November 7th – Day Forty Four
After our Himba experience in the north west of Namibia we were now to head back south in search of rock carvings and paintings in the Twyfelfontein and Brandberg Mountain areas. It was another reasonably long drive and this time we had to contend with a number of winding and mountainous gravel roads. We stopped at the top of a particularly torturous climb for a toilet stop and to admire the view. You can tell the steepest parts of the road in this area as they are covered in tarmac, I guess when it does rain these areas become rather difficult to travel through.
The windy, dusty roads of northern Namibia
The camp of choice for the night was called Camp Xarangu and it was quite nice in a dusty way. The bar/restaurant area was very nice and there was a pool surrounded by green grass that stood out in the rock and dust environment. The camp is also home to a number of animals such as a lone ostrich, a few hyrax (or rock dassie if you prefer) and also a slow shuffling porcupine. There was also a baboon running around the garden in front of the bar, a rescued animal that they had attempted to release back into the wild but had then been beaten by the local baboons so now lives a solitary life with his roaming dictated by the length of his rope.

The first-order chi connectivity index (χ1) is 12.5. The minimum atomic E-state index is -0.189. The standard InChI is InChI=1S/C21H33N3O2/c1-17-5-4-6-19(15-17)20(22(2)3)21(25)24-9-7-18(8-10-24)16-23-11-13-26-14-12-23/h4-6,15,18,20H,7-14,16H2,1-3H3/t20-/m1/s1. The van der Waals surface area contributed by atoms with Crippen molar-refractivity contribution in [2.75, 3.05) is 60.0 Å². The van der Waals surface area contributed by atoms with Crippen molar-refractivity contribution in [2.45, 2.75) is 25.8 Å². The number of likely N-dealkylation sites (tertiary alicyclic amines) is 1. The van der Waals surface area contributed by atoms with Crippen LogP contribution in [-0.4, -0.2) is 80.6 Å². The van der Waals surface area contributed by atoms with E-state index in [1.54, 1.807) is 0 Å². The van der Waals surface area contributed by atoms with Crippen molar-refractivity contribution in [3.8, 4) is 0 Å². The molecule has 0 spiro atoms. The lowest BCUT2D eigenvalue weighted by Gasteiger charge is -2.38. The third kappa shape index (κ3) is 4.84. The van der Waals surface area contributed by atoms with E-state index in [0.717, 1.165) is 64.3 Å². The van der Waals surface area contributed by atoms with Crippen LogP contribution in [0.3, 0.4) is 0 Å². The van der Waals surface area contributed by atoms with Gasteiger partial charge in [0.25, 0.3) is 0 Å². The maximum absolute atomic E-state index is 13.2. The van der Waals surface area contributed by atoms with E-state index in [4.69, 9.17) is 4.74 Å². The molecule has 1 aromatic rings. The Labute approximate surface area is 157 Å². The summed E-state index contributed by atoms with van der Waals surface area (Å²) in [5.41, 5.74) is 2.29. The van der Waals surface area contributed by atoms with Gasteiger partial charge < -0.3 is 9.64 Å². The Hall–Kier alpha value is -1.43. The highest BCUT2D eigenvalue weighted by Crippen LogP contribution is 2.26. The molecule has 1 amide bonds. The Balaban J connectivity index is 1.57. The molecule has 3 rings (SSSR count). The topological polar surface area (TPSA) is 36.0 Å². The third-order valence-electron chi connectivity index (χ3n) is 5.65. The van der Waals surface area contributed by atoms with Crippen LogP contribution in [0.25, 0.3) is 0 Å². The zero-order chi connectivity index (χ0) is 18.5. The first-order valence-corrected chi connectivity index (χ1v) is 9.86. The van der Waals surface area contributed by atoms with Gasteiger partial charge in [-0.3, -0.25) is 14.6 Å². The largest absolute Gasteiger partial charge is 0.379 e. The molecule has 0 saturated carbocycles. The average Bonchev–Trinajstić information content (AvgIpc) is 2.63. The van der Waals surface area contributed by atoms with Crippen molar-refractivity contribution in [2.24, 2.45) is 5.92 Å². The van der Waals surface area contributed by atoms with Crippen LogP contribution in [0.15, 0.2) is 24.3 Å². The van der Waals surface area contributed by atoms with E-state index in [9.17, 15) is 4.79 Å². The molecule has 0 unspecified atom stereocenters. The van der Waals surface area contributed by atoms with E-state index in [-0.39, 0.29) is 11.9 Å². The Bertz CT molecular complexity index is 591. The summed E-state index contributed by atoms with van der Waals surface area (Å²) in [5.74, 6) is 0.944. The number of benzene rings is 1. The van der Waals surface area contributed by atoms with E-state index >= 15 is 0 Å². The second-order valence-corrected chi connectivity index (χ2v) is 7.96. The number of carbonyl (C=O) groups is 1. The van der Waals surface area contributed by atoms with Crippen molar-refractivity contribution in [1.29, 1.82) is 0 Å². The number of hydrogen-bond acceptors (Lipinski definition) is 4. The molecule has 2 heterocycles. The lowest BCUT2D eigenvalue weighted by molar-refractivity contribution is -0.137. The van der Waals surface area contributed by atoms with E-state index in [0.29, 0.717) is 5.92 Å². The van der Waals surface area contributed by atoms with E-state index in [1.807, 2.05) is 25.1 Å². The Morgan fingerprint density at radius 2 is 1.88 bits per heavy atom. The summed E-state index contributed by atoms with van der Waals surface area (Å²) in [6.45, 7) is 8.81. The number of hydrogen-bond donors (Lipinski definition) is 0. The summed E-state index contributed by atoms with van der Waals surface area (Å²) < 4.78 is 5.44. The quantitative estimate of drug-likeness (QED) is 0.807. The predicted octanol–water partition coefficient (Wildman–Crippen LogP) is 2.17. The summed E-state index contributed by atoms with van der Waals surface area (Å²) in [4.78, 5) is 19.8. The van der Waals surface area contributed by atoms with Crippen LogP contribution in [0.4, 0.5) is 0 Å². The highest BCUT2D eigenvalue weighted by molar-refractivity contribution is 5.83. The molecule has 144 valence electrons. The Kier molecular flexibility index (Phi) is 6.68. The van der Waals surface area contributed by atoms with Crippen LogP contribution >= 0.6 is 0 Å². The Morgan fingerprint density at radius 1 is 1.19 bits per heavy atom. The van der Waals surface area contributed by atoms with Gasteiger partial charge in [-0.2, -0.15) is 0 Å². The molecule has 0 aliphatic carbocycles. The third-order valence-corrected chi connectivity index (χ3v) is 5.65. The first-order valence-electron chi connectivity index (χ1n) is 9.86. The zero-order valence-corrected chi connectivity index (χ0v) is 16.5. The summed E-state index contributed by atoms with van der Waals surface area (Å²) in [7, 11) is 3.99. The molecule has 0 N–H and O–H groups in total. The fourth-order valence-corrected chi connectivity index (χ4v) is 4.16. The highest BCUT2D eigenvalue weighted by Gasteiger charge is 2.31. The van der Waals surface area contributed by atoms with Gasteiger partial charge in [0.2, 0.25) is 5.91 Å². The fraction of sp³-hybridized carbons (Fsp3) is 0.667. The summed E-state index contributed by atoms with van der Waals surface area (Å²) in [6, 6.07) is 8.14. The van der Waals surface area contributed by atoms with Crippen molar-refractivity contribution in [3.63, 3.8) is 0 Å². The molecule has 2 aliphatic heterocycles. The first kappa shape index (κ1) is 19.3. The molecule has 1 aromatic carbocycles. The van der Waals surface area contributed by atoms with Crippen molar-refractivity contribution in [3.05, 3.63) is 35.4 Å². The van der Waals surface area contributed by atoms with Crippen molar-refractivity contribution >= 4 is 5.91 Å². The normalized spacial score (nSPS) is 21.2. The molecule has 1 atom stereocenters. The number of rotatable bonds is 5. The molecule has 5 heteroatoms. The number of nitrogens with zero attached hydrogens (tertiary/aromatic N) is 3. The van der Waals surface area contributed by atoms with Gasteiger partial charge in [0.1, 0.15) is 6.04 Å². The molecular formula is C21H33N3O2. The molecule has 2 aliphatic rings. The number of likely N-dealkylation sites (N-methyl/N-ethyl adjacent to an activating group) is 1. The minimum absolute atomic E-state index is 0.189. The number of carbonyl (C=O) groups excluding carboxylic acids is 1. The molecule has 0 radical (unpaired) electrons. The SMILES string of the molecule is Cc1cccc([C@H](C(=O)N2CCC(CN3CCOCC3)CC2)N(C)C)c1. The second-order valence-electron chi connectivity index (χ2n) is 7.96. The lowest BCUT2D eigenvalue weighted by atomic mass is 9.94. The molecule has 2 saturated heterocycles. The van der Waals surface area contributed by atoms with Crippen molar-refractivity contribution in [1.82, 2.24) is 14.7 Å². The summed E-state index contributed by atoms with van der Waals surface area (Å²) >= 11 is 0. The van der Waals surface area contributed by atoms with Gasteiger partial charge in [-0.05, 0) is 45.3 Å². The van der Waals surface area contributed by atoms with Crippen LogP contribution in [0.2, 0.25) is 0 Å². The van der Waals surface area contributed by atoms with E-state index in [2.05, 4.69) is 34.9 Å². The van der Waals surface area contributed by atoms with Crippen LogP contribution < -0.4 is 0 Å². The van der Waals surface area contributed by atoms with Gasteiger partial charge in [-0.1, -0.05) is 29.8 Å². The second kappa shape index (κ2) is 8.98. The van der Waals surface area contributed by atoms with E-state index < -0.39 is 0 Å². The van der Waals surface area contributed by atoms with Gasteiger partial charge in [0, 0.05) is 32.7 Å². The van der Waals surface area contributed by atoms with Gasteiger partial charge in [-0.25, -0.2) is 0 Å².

The usual camp things happened, we set up tents, sorted out washing, prepared and ate lunch and dealt with dishes. Then we had the afternoon to ourselves which was time spent by Keryn writing up the cliff notes version of this diary. As sunset approached I climbed above the camp on a nearby hill and took a few sunset shots. Helen climbed up as well to look at the view and I promised to get up early for sunrise as well – something I forgot to do so Helen spent the chilly sunrise minutes alone on a Namibia hill probably cursing my name while admiring the rising sun. I was to busy resting and sleeping in after a good nights rest.
Looking down on our Xarangu campsite